Princeton TruckFest Raises More than $20,000 for Send Hunger Packing Program

Visitors to Princeton TruckFest waited on long lines. The event raised more than $20,000.
Visitors to Princeton TruckFest waited on long lines. The event raised more than $20,000.

The first ever Princeton TruckFest food truck event,  sponsored by the private eating clubs at Princeton University and the Pace Council for Civic Values, raised more than $20,000 for the Send Hunger Packing program.

“The Princeton TruckFest team is grateful for everyone’s support and we are looking forward to the possibility of holding this event again next year,” Princeton University junior Janie Lee said.

The  event, which was held on Prospect Avenue April 25, attracted such a large crowd that people had to wait in line for more than an hour for food in many cases, and vendors ran out of food. Some visitors simply left when they saw how long the lines were.

“We’ve heard lots of feedback about the event and look forward to making this an even better experience for those who attend the next time around, with less wait time and more food trucks and food,” Lee said.

Send Hunger Packing helps school children who do not have enough to eat. The program is run by the Mercer Street Friends Food Bank. Modeled after Feeding America’s backpack program, Send Hunger Packing meets the needs of hungry children by providing them with food to eat over the weekend during the school year. In partnership with local schools, children identified by school officials as being food insecure or at risk for hunger take home a backpack on Friday afternoons that is filled with kid-friendly, easy-to-open and nutritionally sound food provided by Mercer Street Friends. On Monday morning, the children return the empty backpack to school. The program serves about 250 children who attend the Princeton Public Schools.  Send hunger Packing programs have been implemented in more than a dozen public schools in Mercer County and the program serves more than 600 children.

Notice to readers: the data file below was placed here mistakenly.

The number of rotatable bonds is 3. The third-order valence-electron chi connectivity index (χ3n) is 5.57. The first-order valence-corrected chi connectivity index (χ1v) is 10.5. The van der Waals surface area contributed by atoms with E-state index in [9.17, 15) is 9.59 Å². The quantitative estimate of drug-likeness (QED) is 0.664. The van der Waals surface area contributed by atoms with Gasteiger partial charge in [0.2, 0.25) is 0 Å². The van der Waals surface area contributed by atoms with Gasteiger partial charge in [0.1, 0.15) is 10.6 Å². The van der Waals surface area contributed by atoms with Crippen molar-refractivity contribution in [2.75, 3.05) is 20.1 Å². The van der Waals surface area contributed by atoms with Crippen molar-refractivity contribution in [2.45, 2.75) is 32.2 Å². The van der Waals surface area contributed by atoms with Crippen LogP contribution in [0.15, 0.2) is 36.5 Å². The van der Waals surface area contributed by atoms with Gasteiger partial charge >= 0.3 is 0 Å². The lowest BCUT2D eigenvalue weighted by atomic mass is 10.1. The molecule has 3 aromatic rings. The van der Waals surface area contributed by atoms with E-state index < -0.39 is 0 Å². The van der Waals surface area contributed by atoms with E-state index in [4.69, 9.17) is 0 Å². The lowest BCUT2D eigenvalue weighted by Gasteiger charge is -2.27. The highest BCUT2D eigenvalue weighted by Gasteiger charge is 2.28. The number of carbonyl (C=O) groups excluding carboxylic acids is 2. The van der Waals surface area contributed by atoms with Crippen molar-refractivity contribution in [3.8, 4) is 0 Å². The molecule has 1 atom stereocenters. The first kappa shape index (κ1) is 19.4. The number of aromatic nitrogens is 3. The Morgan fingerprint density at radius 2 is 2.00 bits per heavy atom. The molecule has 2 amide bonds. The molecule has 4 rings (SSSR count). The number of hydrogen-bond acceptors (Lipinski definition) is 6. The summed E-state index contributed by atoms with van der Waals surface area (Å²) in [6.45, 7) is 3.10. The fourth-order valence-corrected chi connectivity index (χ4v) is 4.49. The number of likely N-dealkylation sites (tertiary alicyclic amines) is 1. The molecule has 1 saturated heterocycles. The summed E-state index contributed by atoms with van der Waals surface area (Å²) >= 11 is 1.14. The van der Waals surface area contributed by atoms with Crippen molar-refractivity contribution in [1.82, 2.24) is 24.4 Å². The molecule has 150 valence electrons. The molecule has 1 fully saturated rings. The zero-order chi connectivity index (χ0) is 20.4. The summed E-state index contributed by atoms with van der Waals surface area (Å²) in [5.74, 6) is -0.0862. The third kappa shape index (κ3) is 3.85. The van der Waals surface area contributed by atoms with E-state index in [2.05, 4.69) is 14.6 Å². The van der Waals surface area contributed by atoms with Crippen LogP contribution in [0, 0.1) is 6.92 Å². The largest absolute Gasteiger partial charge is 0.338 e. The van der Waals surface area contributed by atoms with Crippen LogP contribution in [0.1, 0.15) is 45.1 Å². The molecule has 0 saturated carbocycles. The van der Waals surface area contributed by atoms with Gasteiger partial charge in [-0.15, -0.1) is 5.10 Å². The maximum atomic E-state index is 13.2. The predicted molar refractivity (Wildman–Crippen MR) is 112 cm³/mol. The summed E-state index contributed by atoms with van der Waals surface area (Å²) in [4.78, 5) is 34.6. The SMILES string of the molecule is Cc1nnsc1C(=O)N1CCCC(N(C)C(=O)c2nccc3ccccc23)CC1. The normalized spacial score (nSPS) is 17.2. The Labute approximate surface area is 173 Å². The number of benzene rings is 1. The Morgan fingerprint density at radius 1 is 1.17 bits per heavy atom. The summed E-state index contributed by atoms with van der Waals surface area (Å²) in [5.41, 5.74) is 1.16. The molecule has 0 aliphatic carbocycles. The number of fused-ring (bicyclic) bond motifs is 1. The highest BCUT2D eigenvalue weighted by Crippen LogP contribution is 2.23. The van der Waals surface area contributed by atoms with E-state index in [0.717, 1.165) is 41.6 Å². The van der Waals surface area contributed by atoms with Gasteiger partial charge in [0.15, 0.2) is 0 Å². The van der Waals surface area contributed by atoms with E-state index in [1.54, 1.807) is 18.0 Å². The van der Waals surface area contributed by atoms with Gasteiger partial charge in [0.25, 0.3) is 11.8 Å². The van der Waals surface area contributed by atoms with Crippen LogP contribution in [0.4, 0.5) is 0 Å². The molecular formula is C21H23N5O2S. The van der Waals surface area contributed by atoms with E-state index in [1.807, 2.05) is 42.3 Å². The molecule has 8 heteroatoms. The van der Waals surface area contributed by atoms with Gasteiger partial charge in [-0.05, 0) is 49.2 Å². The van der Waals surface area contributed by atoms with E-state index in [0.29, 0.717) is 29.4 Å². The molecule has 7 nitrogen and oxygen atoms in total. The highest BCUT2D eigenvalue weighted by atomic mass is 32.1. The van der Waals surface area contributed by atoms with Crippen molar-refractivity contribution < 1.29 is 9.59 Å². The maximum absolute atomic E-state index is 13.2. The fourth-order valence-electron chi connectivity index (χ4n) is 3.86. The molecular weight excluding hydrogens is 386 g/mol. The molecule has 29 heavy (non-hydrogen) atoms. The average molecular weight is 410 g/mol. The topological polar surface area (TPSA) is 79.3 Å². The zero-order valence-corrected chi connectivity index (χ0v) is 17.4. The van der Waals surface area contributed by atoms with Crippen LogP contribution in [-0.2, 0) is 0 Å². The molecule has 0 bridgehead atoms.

1. Really thrilled the organization raised so much $$, but yes the event was rather horrific in terms of food availability and wait time! People think of food trucks as “fast, efficient, unique”, but my goodness the hot dog stand took WAAAAAAAY too long to make their hot dogs – SUPER SLOW MOTION – I hope they do improve the event TREMENDOUSLY for next year because it’s a GREAT location, GREAT CAUSE and I’m sure if the Food Trucks had been properly managed/stocked – it would’ve been amazing!

    1. The organizers arranged for 100% of the profits to go to charity. This sounds like a great idea, but it meant that the food truck vendors were basically working for free. The effort they made was entirely consistent with the amount they were earning. Now you might ask a question of the organizers- about whether 11 food trucks was appropriate for 6,000 people? It might have been, if the vendors had any incentive to work quickly, but that was not the case. The whiz-kids who organized this will probably soon be working in Wall Street. What could go wrong?

      1. That probably sounds very harsh but I felt very sorry for all the people I saw stuck in the incredibly long lines. Lots of people with hungry kids just wanting some dinner and very disappointed.

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